术语定义electronic monitoring Type of sentencing or arrest wherein an individual is required to wear an electronic device which transmits the individual's whereabouts to a receiver that is monitored for violations. Usually used in connection with house arrest.elements of a crime Specific factors that define a crime, which the prosecution must prove beyond reasonable doubt in order to obtain conviction. Elements that must be proven are (1) that a crime actually occurred (actus reus), (2) that the accused intended the crime to happen (mens rea), (3) a timely relationship between the first two factors.embezzlement Fraudulently taking property or money entrusted to one individual by another.eminent domain Power of the government to take private property for public use, after paying the owner reasonable compensation. See condemnation.en banc All judges of a court sitting together. Appellate courts often hear cases in panels of three judges. If a case is heard or reheard by the full court, it is heard en banc.encumbrance A claim against property.enjoin To require a person, via an injunction, to perform or to abstain from performing some specific act.entrapment Defense to criminal charges alleging that agents of the government induced a person to commit a crime he/she otherwise would not have committed.equal protection of the law Guarantee in the Fourteenth Amendment to the U.S. Constitution that all persons or classes of persons be treated equally by the law. equitable action Action which seeks just, fair, nonmonetary remedy, e.g., an injunction. equity Generally, justice or fairness; body of principles that determine what is just or fair. Historically, refers to a system of law developed in England in reaction to the legal inability of common law courts to consider or provide remedy for every injury. The king established a court of chancery to do justice between parties in cases where common law would give inadequate redress. escheat (iss SHEET) Process by which the property of one who has died goes to the state if no heir can be found.escrow Money or documents, (e.g., a deed), which are held ("in escrow") by a neutral third party until all conditions of an agreement are met.estate All properties owned by an individual when he/she dies.estate tax Tax paid on an estate as it passes to the heirs.estoppel Principle that prevents someone from claiming or denying something in court that contradicts what has already been established as fact. et al. And others.evidence Information presented in court to prove or disprove alleged facts. See also specific types, including admissible, best, character, circumstantial, clear and convincing, corroborating, direct, hearsay and expert evidence.ex delicto (ex dee LICK toh) Arising from a tort; breach of duty.ex parte (ex PART ee) On behalf of only one party, without notice to any other party. E.g., request for a search warrant is an ex parte proceeding since person subject to the search is not notified of proceeding.ex parte proceeding One in which only one side is represented. Differs from adversary system or proceeding.ex post facto (ex post FAC toh) After the fact. E.g., ex post facto laws permit conviction and punishment for a lawful act performed before law was changed and act was made illegal. The U.S. Constitution prohibits these.exception Formal objection to a court's ruling by either side in a civil or criminal case in order to reserve right to appeal judge's ruling upon a motion. Also, in regulatory cases, objections by one side to points made by the other side or to rulings by an agency or one of its hearing officers.exclusionary rule Rule preventing illegally obtained evidence to be used in any trial. See suppress.exculpate To free from blame or accusation, particularly in matters of small importance. Compare exonerat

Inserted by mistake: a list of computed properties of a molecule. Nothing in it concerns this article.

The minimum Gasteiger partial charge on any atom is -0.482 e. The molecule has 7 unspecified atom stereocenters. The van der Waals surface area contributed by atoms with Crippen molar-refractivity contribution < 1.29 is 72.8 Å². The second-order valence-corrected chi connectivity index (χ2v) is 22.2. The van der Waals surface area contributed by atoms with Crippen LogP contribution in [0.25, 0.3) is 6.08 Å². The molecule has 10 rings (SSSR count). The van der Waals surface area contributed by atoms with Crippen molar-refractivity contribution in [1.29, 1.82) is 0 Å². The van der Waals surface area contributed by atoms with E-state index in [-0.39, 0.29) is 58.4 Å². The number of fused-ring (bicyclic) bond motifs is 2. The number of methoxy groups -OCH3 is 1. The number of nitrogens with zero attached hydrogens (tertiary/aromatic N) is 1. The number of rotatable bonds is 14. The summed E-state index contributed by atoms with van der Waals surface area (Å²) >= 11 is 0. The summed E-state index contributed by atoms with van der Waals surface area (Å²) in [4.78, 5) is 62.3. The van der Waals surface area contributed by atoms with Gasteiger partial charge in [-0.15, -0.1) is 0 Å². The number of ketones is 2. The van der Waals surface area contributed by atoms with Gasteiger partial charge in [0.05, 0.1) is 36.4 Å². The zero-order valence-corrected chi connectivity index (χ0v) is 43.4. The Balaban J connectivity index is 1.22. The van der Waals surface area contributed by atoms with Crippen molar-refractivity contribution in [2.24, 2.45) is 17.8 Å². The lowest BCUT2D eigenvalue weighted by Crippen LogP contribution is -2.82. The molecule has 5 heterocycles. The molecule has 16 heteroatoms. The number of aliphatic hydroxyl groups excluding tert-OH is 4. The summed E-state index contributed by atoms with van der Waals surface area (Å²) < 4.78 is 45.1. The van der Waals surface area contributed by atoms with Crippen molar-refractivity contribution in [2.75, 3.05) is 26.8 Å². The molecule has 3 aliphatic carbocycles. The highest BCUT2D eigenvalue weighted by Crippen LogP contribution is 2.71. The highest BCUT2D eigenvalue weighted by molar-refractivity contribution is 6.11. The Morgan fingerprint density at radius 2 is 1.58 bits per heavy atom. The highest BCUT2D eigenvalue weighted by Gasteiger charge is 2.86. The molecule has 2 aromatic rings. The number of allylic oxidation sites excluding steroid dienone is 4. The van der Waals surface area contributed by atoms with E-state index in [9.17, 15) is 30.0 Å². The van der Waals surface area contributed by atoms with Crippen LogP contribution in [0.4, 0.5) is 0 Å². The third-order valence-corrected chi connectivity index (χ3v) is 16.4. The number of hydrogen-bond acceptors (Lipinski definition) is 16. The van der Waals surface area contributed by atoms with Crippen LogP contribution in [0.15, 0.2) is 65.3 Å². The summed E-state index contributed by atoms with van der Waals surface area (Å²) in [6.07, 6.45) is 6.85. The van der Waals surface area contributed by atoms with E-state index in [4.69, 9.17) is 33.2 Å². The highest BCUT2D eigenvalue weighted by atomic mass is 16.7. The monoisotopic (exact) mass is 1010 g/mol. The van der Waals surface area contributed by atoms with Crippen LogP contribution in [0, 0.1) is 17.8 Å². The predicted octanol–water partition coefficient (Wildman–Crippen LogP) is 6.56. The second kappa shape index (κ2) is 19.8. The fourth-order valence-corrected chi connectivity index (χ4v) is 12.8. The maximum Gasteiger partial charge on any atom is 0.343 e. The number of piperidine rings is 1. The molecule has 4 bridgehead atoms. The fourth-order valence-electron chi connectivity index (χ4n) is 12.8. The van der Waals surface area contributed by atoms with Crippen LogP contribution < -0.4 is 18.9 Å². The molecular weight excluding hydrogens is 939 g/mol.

e.execute (a judgment or decree) To put final judgment of court into effect.executor Personal representative, named in a will, who administers an estate. Compare administrator.exempt property Certain property protected by law from creditors.exhibit Document or other article introduced as evidence in court. exonerate Removal of a charge, duty or responsibility. Also, to clear completely from accusation or blame and any attendant suspicion of guilt. Compare exculpate. expert evidence Testimony relating to scientific, technical or professional matters given by persons particularly qualified by reason of special training, skill or familiarity with subject. expungement Official and formal removal of conviction from a criminal record.extenuating circumstances See mitigating circumstances.extortion Illegally obtaining money or property by force, threat, intimidation, or undue or illegal power.extradition Process by which one state or nation surrenders to another state or nation a person accused or convicted of a crime in the requesting state/nation.